Paul Blakeman of The Cuckoo Clocks for on-location recording, so I hired him to come with his computer and mic, went to the rehearsal of the choir and recorded them over two days. It was about accepting imperfect character balanced by a good recording. I wanted it to have edge rather than make perfectly recorded chamber music.
For the final track, Synthony, you brought in Dave Spiers who runs GForce Software?
GC: Dave Spiers had posted a video on Facebook of him playing the Yamaha CS-80 and I immediately recognised its Vangelis sound so I got in touch with him. He invited me down to his studio, opened the door and, wow, he had 100 rare vintage synths. He’s now become an expert on all those synths and knows how to model them and turn them into GForce software.
There’s a theme that runs throughout the album where certain passages of music are returned to — a thread that keeps pulling the concept back together.
GC: I love that, so I don’t want to ruin it, but it all started with We Persuade. It’s a bit like a movie — you film loads of extra scenes and a lot of stuff hits the cutting room floor. There were lots of pieces I loved that had to go, but I still thought I could elevate those buried elements and expand them. Suddenly I could make a synth that was previously hidden really loud or turn a bridge into a Tomorrow Never Knows–type up-tempo splurge. So I dragged the samples kicking and screaming into that terrain, backwards, time-stretched and using that classic trick of recording the vocals half-speed with the beats and sounds at double-speed. I love motifs that punctuate space in a reverb or echo and find them really impactful, so I basically started to build in and add new instruments and performances from people like Dave Spiers.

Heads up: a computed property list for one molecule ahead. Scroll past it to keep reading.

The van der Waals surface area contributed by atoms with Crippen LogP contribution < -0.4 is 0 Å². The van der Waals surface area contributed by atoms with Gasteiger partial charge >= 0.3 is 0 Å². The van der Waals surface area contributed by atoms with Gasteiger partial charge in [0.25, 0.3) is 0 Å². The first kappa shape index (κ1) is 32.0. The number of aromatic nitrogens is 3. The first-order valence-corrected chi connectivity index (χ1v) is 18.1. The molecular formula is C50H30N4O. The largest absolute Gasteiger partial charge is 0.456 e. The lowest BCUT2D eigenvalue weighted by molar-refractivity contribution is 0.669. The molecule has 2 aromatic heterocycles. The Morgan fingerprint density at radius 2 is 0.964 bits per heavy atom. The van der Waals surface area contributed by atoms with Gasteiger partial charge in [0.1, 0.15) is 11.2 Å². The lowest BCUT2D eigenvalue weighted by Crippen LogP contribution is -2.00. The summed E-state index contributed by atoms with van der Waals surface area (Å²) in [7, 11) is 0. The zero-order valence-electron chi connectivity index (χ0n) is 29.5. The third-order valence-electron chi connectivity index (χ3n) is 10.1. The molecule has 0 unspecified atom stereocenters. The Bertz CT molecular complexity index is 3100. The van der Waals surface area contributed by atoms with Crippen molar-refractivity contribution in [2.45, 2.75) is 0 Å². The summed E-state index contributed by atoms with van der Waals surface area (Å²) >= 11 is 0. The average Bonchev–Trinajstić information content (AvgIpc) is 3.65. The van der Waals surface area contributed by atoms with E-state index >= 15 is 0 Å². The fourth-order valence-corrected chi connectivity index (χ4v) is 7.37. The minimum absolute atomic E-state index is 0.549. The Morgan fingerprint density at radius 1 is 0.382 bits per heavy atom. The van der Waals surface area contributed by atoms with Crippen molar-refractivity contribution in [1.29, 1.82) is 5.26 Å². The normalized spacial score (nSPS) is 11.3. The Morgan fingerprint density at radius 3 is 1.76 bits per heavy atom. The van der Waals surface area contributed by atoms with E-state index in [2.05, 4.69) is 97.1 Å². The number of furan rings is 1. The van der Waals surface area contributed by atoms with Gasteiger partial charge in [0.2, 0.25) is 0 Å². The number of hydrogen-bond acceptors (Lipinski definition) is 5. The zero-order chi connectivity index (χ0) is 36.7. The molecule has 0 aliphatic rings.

Do you have plans to further develop the material?
GC: I’m not really sure if We Persuade is a themed single or an epic concept album. The real album will be Listening Beyond the Head Chakra, where you’ll get an element of We Persuade and the next single Mantra Crossing Over, which will also be 40 minutes.